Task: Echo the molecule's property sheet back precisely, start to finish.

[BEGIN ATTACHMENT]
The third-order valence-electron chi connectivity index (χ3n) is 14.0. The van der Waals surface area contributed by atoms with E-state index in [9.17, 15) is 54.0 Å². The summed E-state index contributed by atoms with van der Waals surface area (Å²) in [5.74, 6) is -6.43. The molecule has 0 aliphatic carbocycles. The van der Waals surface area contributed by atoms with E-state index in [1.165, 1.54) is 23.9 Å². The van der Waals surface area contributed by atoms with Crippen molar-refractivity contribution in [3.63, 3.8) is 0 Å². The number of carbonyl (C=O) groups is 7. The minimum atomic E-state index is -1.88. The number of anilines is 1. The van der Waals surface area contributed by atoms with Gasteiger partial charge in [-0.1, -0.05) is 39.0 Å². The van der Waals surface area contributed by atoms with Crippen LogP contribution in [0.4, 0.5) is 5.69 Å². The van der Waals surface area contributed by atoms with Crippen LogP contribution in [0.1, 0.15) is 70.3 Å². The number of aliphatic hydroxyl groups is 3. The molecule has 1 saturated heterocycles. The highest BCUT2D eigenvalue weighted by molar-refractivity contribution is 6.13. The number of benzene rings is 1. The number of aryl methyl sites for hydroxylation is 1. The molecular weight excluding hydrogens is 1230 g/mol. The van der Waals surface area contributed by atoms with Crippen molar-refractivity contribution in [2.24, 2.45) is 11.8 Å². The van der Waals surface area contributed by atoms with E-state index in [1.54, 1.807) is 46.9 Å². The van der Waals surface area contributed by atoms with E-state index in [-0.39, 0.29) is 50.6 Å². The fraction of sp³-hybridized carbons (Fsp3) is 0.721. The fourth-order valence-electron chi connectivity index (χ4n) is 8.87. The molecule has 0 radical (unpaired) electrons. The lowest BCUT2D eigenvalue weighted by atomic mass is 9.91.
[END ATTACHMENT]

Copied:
The third-order valence-electron chi connectivity index (χ3n) is 14.0. The van der Waals surface area contributed by atoms with E-state index in [9.17, 15) is 54.0 Å². The summed E-state index contributed by atoms with van der Waals surface area (Å²) in [5.74, 6) is -6.43. The molecule has 0 aliphatic carbocycles. The van der Waals surface area contributed by atoms with E-state index in [1.165, 1.54) is 23.9 Å². The van der Waals surface area contributed by atoms with Crippen molar-refractivity contribution in [3.63, 3.8) is 0 Å². The number of carbonyl (C=O) groups is 7. The minimum atomic E-state index is -1.88. The number of anilines is 1. The van der Waals surface area contributed by atoms with Gasteiger partial charge in [-0.1, -0.05) is 39.0 Å². The van der Waals surface area contributed by atoms with Crippen LogP contribution in [0.4, 0.5) is 5.69 Å². The van der Waals surface area contributed by atoms with Crippen LogP contribution in [0.1, 0.15) is 70.3 Å². The number of aliphatic hydroxyl groups is 3. The molecule has 1 saturated heterocycles. The highest BCUT2D eigenvalue weighted by molar-refractivity contribution is 6.13. The number of benzene rings is 1. The number of aryl methyl sites for hydroxylation is 1. The molecular weight excluding hydrogens is 1230 g/mol. The van der Waals surface area contributed by atoms with Crippen molar-refractivity contribution in [2.24, 2.45) is 11.8 Å². The van der Waals surface area contributed by atoms with E-state index in [1.54, 1.807) is 46.9 Å². The van der Waals surface area contributed by atoms with E-state index in [-0.39, 0.29) is 50.6 Å². The fraction of sp³-hybridized carbons (Fsp3) is 0.721. The fourth-order valence-electron chi connectivity index (χ4n) is 8.87. The molecule has 0 radical (unpaired) electrons. The lowest BCUT2D eigenvalue weighted by atomic mass is 9.91.